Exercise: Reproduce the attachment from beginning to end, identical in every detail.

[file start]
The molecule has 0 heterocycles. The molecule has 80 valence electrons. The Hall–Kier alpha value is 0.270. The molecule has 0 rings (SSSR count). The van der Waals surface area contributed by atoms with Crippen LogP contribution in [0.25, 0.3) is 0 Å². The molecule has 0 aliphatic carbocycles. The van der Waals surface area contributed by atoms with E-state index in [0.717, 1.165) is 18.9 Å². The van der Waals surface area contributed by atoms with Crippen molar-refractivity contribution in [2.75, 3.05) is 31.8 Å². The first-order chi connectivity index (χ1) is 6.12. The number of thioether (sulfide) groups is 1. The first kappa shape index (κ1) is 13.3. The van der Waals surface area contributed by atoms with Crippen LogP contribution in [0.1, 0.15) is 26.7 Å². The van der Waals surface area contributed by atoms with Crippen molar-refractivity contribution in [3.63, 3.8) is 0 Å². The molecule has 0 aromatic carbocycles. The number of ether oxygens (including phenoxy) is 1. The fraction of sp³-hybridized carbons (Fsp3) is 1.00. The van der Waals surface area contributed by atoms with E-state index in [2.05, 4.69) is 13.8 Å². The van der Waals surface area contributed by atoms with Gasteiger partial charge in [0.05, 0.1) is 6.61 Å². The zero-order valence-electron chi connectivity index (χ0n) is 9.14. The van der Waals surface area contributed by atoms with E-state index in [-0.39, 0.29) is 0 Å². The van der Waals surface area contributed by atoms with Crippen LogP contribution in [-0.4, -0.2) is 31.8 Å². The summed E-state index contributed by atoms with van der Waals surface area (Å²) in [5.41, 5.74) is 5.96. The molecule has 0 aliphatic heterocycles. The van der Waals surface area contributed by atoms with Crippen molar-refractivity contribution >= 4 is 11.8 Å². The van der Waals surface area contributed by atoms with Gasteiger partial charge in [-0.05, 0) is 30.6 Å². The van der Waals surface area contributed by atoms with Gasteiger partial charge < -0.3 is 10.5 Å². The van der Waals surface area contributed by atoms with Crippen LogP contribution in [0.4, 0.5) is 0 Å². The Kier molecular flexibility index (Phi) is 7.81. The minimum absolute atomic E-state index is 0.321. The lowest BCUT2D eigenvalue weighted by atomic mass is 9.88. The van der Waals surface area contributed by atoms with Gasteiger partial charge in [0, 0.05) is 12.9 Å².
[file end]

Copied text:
The molecule has 0 heterocycles. The molecule has 80 valence electrons. The Hall–Kier alpha value is 0.270. The molecule has 0 rings (SSSR count). The van der Waals surface area contributed by atoms with Crippen LogP contribution in [0.25, 0.3) is 0 Å². The molecule has 0 aliphatic carbocycles. The van der Waals surface area contributed by atoms with E-state index in [0.717, 1.165) is 18.9 Å². The van der Waals surface area contributed by atoms with Crippen molar-refractivity contribution in [2.75, 3.05) is 31.8 Å². The first-order chi connectivity index (χ1) is 6.12. The number of thioether (sulfide) groups is 1. The first kappa shape index (κ1) is 13.3. The van der Waals surface area contributed by atoms with Crippen LogP contribution in [0.1, 0.15) is 26.7 Å². The van der Waals surface area contributed by atoms with Crippen molar-refractivity contribution in [3.63, 3.8) is 0 Å². The molecule has 0 aromatic carbocycles. The number of ether oxygens (including phenoxy) is 1. The fraction of sp³-hybridized carbons (Fsp3) is 1.00. The van der Waals surface area contributed by atoms with E-state index in [2.05, 4.69) is 13.8 Å². The van der Waals surface area contributed by atoms with Gasteiger partial charge in [0.05, 0.1) is 6.61 Å². The zero-order valence-electron chi connectivity index (χ0n) is 9.14. The van der Waals surface area contributed by atoms with E-state index in [-0.39, 0.29) is 0 Å². The van der Waals surface area contributed by atoms with Crippen LogP contribution in [-0.4, -0.2) is 31.8 Å². The summed E-state index contributed by atoms with van der Waals surface area (Å²) in [5.41, 5.74) is 5.96. The molecule has 0 aliphatic heterocycles. The van der Waals surface area contributed by atoms with Crippen molar-refractivity contribution >= 4 is 11.8 Å². The van der Waals surface area contributed by atoms with Gasteiger partial charge in [-0.05, 0) is 30.6 Å². The van der Waals surface area contributed by atoms with Gasteiger partial charge < -0.3 is 10.5 Å². The van der Waals surface area contributed by atoms with Crippen LogP contribution in [0.4, 0.5) is 0 Å². The Kier molecular flexibility index (Phi) is 7.81. The minimum absolute atomic E-state index is 0.321. The lowest BCUT2D eigenvalue weighted by atomic mass is 9.88. The van der Waals surface area contributed by atoms with Gasteiger partial charge in [0, 0.05) is 12.9 Å².